For russia the words “warning” and “always” about Holocaust have lost their relevance in 2014
International Holocaust Remembrance Day does not have such a long history as it might seem. This day was celebrated for the first time seventeen years ago, on January 27, 2006. That is, 60 years after the soldiers of the 1st Ukrainian Front opened the gates of Auschwitz.
A special resolution of the UN General Assembly was initiated by six countries: Israel, Ukraine, USA, Canada, Australia and russia.
It is noteworthy that the preamble of the resolution states: “The Holocaust, which led to the extermination of one-third of the Jews and countless members of other minorities, will always serve as a warning to all people about the dangers that are fraught with hatred, fanaticism, racism and prejudice.”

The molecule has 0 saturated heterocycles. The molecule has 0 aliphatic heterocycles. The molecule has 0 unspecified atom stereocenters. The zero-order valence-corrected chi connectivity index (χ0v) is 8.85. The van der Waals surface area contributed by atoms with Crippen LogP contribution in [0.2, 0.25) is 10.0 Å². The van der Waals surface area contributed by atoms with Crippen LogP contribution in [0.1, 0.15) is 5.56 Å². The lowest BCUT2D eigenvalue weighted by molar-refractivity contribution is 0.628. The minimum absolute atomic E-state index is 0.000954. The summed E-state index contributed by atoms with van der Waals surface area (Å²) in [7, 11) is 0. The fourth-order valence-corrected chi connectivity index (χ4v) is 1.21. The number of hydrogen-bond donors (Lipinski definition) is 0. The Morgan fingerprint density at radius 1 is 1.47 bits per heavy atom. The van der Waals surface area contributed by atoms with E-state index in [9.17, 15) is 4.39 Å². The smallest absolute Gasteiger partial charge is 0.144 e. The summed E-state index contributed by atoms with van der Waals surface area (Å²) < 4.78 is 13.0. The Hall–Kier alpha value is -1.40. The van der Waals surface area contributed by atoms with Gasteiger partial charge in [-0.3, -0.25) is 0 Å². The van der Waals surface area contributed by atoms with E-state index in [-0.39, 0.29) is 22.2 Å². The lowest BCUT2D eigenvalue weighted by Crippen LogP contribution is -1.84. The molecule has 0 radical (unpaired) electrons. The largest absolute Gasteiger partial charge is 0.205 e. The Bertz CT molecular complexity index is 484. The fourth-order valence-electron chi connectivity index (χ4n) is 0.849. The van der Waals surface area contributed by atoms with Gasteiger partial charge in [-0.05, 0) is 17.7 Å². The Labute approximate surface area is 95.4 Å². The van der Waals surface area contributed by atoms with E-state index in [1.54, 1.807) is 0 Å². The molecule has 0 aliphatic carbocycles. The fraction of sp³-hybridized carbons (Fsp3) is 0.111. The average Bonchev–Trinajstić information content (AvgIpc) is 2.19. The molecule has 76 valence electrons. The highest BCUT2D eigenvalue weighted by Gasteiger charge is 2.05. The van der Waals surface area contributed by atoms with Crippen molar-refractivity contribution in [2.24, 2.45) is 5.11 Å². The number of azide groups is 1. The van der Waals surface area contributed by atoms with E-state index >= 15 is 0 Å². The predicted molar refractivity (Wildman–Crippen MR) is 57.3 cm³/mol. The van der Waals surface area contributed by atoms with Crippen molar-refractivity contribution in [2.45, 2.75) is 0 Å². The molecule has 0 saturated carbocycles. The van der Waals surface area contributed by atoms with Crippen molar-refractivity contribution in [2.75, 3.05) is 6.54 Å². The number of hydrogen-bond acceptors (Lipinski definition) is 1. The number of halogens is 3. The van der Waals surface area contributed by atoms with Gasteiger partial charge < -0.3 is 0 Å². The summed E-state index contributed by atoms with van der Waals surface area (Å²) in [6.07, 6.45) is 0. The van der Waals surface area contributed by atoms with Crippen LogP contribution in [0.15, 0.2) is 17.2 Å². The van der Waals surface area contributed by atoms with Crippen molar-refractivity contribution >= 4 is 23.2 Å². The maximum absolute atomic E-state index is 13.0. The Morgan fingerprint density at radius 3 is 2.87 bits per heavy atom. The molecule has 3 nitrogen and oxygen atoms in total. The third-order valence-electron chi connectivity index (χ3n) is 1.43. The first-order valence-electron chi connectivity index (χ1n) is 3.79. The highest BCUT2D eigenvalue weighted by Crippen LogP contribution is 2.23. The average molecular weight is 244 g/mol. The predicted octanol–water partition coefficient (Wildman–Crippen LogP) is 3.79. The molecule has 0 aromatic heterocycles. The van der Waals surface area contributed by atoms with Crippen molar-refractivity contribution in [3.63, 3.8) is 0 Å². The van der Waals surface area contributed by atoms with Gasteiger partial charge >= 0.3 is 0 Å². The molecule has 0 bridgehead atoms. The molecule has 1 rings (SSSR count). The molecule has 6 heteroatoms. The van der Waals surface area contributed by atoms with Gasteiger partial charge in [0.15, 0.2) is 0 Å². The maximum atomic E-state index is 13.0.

The resolution was adopted on November 1, 2005. For one of the countries that initiated the document, the words “warning” and “always” have lost their relevance nine years later, in 2014. And in 2022, the same country decided to repeat what it warned against in 2005.
They have forgotten, we remember.